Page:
Likely the biggest threats to the fish are climate change and warming oceans, Nyegaard said. Like all marine wildlife, she added, sunfish are threatened by plastic pollution in the oceans. Reducing plastic use, she said, could be one way to ensure these huge fishy pancakes keep swimming.

Further information



The Solomon Islands pyramidellid snail

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  • Philippe Bouchet ( ), Molluscan taxonomic expert

Eurathea solomonensis Peñas & Rolán, 2017


This gastropod species, here given the common name of the Solomon Islands pyramidellid snail, is actually a rather "anonymous" species of gastropod, measuring a mere 2.25 mm. However, beyond this anonymous façade lies a fascinating story. The two co-authors of the publications are both "citizen scientists", and the publication where the new species is named altogether contains 212 new species! Eurathea solomonensis was selected for the Top Ten from among this amazing diversity because the type locality is a single dredge haul at a depth of 98-200 meters taken off the island of Malaita in the Solomon Islands, which contained an astonishing 110 new species of pyramidellid gastropods (53 described in a previous monograph and 57 in the present one). This illustrates the amazing diversity still to be found in our oceans, especially in deep water in tropical seas, one of the last frontiers in biodiversity exploration. This is precisely the target of the Tropical Deep-Sea Benthos programme, during which the Solomon Islands were surveyed during three research cruises conducted on board Nouméa-based Research Vessel Alis between 2001 and 2007, that generated literally thousands of new species. Anselmo Peñas had a business in industrial weighing and dosing machinery, and Emilio Rolán was a medical doctor; both are now retired and actively engaged in gastropod systematics. As many as 57% of the new species of marine molluscs described since 2000 have been described by citizen scientists, highlighting their key role in biodiversity description, just like citizen scientists are responsible for the discovery and description of many new beetles or plants.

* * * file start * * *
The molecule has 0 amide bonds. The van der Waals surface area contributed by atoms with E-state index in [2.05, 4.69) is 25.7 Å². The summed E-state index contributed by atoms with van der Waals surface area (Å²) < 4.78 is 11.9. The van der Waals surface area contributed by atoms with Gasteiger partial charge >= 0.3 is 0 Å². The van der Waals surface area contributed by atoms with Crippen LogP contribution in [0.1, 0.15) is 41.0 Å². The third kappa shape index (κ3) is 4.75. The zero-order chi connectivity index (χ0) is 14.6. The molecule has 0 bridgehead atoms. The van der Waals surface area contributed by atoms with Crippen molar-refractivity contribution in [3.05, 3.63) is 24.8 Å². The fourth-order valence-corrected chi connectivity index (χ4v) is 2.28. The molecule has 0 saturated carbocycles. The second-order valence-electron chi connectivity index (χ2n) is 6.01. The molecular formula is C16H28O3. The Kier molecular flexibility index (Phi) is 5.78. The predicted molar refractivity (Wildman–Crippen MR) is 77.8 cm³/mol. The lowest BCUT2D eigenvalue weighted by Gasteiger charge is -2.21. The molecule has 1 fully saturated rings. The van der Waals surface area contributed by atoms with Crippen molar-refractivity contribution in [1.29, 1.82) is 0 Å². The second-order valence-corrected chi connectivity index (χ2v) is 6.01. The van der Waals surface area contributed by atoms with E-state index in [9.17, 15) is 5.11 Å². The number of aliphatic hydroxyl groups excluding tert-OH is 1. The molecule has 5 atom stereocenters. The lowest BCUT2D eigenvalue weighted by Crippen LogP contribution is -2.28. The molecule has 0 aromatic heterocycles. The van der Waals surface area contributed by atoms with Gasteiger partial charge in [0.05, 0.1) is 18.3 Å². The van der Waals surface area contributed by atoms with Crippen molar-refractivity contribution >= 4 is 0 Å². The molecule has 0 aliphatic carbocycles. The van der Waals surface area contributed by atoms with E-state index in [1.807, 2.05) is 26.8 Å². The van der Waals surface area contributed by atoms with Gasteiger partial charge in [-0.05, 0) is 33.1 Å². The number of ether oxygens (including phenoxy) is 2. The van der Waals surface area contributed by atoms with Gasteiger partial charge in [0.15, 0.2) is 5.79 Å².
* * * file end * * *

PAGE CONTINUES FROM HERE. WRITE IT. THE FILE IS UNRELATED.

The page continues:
Like all other pyramidellids, it is assumed that Eurathea solomonensis is an ectoparasite on other benthic invertebrates, probably a polychaete (worm) or another mollusc (snail or bivalve).

Further information